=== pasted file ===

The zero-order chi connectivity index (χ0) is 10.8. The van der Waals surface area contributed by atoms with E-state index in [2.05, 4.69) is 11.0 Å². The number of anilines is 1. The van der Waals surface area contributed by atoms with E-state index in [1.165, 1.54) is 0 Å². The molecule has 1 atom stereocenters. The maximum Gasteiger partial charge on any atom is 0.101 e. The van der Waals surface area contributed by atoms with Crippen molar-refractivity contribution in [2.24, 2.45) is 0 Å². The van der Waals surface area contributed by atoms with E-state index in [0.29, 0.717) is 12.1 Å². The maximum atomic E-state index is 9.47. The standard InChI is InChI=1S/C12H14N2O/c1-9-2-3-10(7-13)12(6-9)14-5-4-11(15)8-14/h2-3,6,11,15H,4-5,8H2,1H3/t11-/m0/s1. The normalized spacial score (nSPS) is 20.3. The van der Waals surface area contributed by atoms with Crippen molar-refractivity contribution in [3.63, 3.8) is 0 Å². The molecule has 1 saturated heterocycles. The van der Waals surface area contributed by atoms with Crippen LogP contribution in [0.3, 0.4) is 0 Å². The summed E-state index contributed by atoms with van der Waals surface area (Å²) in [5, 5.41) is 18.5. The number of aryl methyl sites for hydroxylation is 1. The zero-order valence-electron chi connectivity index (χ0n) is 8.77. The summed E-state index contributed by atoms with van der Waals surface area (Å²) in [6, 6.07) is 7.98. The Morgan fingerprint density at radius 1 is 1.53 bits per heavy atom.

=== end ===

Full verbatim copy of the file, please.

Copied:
The zero-order chi connectivity index (χ0) is 10.8. The van der Waals surface area contributed by atoms with E-state index in [2.05, 4.69) is 11.0 Å². The number of anilines is 1. The van der Waals surface area contributed by atoms with E-state index in [1.165, 1.54) is 0 Å². The molecule has 1 atom stereocenters. The maximum Gasteiger partial charge on any atom is 0.101 e. The van der Waals surface area contributed by atoms with Crippen molar-refractivity contribution in [2.24, 2.45) is 0 Å². The van der Waals surface area contributed by atoms with E-state index in [0.29, 0.717) is 12.1 Å². The maximum atomic E-state index is 9.47. The standard InChI is InChI=1S/C12H14N2O/c1-9-2-3-10(7-13)12(6-9)14-5-4-11(15)8-14/h2-3,6,11,15H,4-5,8H2,1H3/t11-/m0/s1. The normalized spacial score (nSPS) is 20.3. The van der Waals surface area contributed by atoms with Crippen molar-refractivity contribution in [3.63, 3.8) is 0 Å². The molecule has 1 saturated heterocycles. The van der Waals surface area contributed by atoms with Crippen LogP contribution in [0.3, 0.4) is 0 Å². The summed E-state index contributed by atoms with van der Waals surface area (Å²) in [5, 5.41) is 18.5. The number of aryl methyl sites for hydroxylation is 1. The zero-order valence-electron chi connectivity index (χ0n) is 8.77. The summed E-state index contributed by atoms with van der Waals surface area (Å²) in [6, 6.07) is 7.98. The Morgan fingerprint density at radius 1 is 1.53 bits per heavy atom.